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Articles by B. K. Nallamothu
Total Records ( 2 ) for B. K. Nallamothu
  T. J Iwashyna , J. M Kahn , R. A Hayward and B. K. Nallamothu
  Background—

Patients with acute myocardial infarction (AMI) who are admitted to hospitals without coronary revascularization are frequently transferred to hospitals with this capability, yet we know little about the basis for how such revascularization hospitals are selected.

Methods and Results—

We examined interhospital transfer patterns in 71 336 AMI patients admitted to hospitals without revascularization capabilities in the 2006 Medicare claims using network analysis and regression models. A total of 31 607 (44.3%) AMI patients were transferred from 1684 nonrevascularization hospitals to 1104 revascularization hospitals. Median time to transfer was 2 days. Median transfer distance was 26.7 miles, with 96.1% within 100 miles. In 45.8% of cases, patients bypassed a closer hospital to go to a farther hospital that had a better 30-day risk standardized mortality rates. However, in 36.8% of cases, another revascularization hospital with lower 30-day risk-standardized mortality was actually closer to the original admitting nonrevascularization hospital than the observed transfer destination. Adjusted regression models demonstrated that shorter transfer distances were more common than transfers to the hospitals with lowest 30-day mortality rates. Simulations suggest that an optimized system that prioritized the transfer of AMI patients to a nearby hospital with the lowest 30-day mortality rate might produce clinically meaningful reductions in mortality.

Conclusions—

More than 40% of AMI patients admitted to nonrevascularization hospitals are transferred to revascularization hospitals. Many patients are not directed to nearby hospitals with the lowest 30-day risk-standardized mortality, and this may represent an opportunity for improvement.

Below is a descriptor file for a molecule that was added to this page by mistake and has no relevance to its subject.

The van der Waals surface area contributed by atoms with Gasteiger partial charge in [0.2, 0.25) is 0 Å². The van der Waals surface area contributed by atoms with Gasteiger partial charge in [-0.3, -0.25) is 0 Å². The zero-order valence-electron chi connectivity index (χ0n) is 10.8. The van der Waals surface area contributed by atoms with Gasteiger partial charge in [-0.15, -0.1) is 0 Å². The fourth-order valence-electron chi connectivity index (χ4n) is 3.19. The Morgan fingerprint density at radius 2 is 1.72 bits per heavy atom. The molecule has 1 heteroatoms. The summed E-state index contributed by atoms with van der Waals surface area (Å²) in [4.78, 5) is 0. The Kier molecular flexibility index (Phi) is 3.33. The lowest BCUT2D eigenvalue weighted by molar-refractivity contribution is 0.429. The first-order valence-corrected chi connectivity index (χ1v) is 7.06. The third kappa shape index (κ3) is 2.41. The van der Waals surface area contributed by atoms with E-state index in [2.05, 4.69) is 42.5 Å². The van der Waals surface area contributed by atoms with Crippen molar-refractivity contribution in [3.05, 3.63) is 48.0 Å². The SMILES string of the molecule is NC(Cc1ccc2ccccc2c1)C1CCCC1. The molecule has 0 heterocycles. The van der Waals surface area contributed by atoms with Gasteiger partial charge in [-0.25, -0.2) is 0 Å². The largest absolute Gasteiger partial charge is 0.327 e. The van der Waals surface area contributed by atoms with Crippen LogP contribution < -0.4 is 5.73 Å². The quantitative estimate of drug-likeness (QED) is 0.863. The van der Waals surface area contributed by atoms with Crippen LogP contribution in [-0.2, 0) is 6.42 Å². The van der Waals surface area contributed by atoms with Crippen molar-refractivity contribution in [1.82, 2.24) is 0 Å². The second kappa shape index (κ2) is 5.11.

S. L Hummel , N. P Pauli , H. M Krumholz , Y Wang , J Chen , S. L. T Normand and B. K. Nallamothu
 

Background— Heart transplant centers are generally considered "centers of excellence" for heart failure care. However, their overall performance has not previously been evaluated in a broad population of elderly patients with heart failure, many of whom are not transplant candidates.

Methods and Results— We identified >1 million elderly Medicare beneficiaries who were hospitalized for heart failure between 2004 and 2006 at >4500 hospitals. We calculated 30-day risk-standardized mortality rates and standardized mortality ratios as well as 30-day risk-standardized readmission rates and standardized readmission ratios at heart transplant centers and non–heart transplant hospitals using risk-standardization models that the Centers for Medicare & Medicaid Services uses for public reporting. The 30-day risk-standardized mortality rates were lower at heart transplant centers than non–heart transplant hospitals nationally (10.6% versus 11.5%, P<0.001) but were similar at peer institutions offering coronary artery bypass grafting within the same geographical region (10.6% versus 10.6%, P=0.96). The mean standardized mortality ratio for heart transplant centers was 0.9 (SD, 0.1; range, 0.7 to 1.3). No differences were noted in 30-day risk-standardized readmission rates between heart transplant centers and non–heart transplant hospitals nationally (23.6% versus 23.8%, P=0.55). The mean standardized readmission ratio for heart transplant centers was 1.0 (SD, 0.1; range, 0.8 to 1.2).

Conclusions— In elderly Medicare patients with heart failure, heart transplant centers have lower 30-day risk-standardized mortality rates than non–heart transplant hospitals nationally; however, this difference is not present in comparison with peer institutions or for 30-day risk-standardized readmission rates.

 
 
 
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